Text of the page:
A challenging run of fixtures await Liverpool in 2017/18, potentially across four competitions, making improved squad depth essential.
The annual excitement that surrounds the release of the new Premier League fixtures took place on Wednesday, with supporters finding out when next season’s key matches will take place.
Although Liverpool don’t look to have any horrendous runs of fixtures, something that does catch the eye is a relentless run of league fixtures in December – for all teams.
The Reds play seven league games during the month, including four games in 10 days over Christmas and New Year.
We have seen all too often how badly a lack of quality in depth can hurt the Merseysiders – this issue has to be eradicated ahead of next season.
Best squad in years
It has been well documented just how weak Liverpool’s squads have been over the last decade, with options off the substitutes’ bench just not of the required standard.
This Achilles heel arguably denied the Reds the Premier League title in both 2008/09 and 2013/14, and last season injuries to key men exposed the lack of depth alarmingly.
Klopp was fortunate in some ways that the league was the only genuine focus, but things will be very different in 2017/18.
There can be no excuses about injuries and fitness, and it is imperative that this summer sees the squad look a real force come August.
Liverpool need to have 18 or 19 quality players to call upon, allowing Klopp to rotate his side and not feel like he is risking fielding a weak starting lineup.
They have to be in a position where Dejan Lovren is a third or fourth-choice centre-back, for example, or Gini Wijnaldum and Adam Lallana aren’t being marked down as starting every game they are available.
The likes of Nathaniel Clyne and James Milner need to be playing less football, with Klopp’s demands of his full-backs taking its toll on the English duo. Both looked exhausted from January onwards, with not enough quality to help ease their workload.
For the first time since Gerard Houllier’s treble-winning side of 2000/01, this has to be a squad full of quality and depth all over the pitch. If not, Liverpool can wave goodbye to a successful season.
No such thing as a ‘best XI’
Liverpool could play as many as 65 matches next season, including the Champions League qualifiers in August, so there is going to be no set ‘best XI’ for Klopp.
Whereas in the past that has been the case, due mainly to not having the added demands of European football, everything will change this time around.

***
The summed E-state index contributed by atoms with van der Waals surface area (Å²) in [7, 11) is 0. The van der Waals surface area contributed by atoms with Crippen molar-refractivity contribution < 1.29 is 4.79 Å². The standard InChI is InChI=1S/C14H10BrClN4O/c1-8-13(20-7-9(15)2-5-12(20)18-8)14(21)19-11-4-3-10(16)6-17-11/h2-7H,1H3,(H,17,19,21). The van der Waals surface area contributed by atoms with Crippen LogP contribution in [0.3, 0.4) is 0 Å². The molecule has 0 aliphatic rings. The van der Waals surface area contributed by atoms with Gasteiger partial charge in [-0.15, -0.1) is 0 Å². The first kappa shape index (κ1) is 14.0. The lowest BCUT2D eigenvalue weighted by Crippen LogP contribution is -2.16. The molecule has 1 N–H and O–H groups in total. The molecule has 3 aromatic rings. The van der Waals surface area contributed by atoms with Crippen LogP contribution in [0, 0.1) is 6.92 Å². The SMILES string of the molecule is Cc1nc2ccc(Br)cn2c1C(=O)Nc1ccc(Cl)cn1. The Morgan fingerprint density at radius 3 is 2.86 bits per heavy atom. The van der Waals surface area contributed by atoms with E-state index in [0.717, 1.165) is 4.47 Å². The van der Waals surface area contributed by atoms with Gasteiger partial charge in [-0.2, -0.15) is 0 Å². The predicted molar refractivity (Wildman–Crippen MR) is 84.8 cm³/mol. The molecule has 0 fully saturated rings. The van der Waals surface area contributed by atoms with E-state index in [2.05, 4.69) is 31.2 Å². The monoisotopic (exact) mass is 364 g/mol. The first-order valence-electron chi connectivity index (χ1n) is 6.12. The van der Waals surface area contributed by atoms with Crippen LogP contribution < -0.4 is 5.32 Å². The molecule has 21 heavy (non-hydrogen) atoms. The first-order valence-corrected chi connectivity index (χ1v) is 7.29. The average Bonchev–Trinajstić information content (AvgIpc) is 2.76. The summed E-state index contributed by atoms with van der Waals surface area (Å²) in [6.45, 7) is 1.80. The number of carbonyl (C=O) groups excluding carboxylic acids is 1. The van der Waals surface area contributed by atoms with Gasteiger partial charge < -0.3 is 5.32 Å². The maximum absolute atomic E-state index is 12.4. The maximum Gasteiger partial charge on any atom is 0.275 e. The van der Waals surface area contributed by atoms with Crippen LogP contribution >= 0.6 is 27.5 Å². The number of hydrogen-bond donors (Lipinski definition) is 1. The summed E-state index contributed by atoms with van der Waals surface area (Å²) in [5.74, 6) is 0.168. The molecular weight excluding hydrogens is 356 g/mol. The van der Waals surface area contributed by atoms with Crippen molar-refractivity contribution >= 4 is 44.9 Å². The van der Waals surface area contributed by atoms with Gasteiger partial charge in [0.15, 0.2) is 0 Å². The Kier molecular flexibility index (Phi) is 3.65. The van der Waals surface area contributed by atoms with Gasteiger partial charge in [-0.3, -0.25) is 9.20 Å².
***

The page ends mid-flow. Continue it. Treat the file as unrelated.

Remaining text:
It is impossible to succeed in both the Premier League and Champions League if very few changes are being made to the lineup from midweek matches to weekend games, which once again proves the importance of squad depth.
Liverpool’s rivals have often juggled this very impressively, and the Reds need to begrudgingly take a leaf out of their book.
Of course, it is clear that certain players will participate more than others, given their importance, but just like in 2000/01, it shouldn’t matter who is on the pitch.
In 2016/17, Liverpool’s ‘best XI’ – Mignolet, Clyne, Matip, Lovren, Milner, Henderson, Wijnaldum, Lallana, Coutinho, Mane, Firmino – started just once in the league, away to Tottenham back in August. That sums it up.
What this shows was how many other players were given a chance to play regularly – the problem was, the quality was not there.
It has become a running joke that every season becomes the “most important in Liverpool’s history”, but the next few months really could shape the club’s future.
With the Reds back in the Champions League and plenty of funds available, Klopp has to nail his summer business like never before.
There should also be very few departures from the squad. The number of arrivals needs to outweigh the number of departures from the senior squad.
Liverpool need to be going into the new season with their best squad for over 15 years, with their bench brimming with quality.
You can get by with a small squad if the Premier League is the solo focus, but with the addition of Europe, and pressure to win a first domestic cup since 2012, great depth is required.
Liverpool haven’t exactly filled us with confidence in the transfer market in the past – failure to change that could undo all of Klopp’s hard work.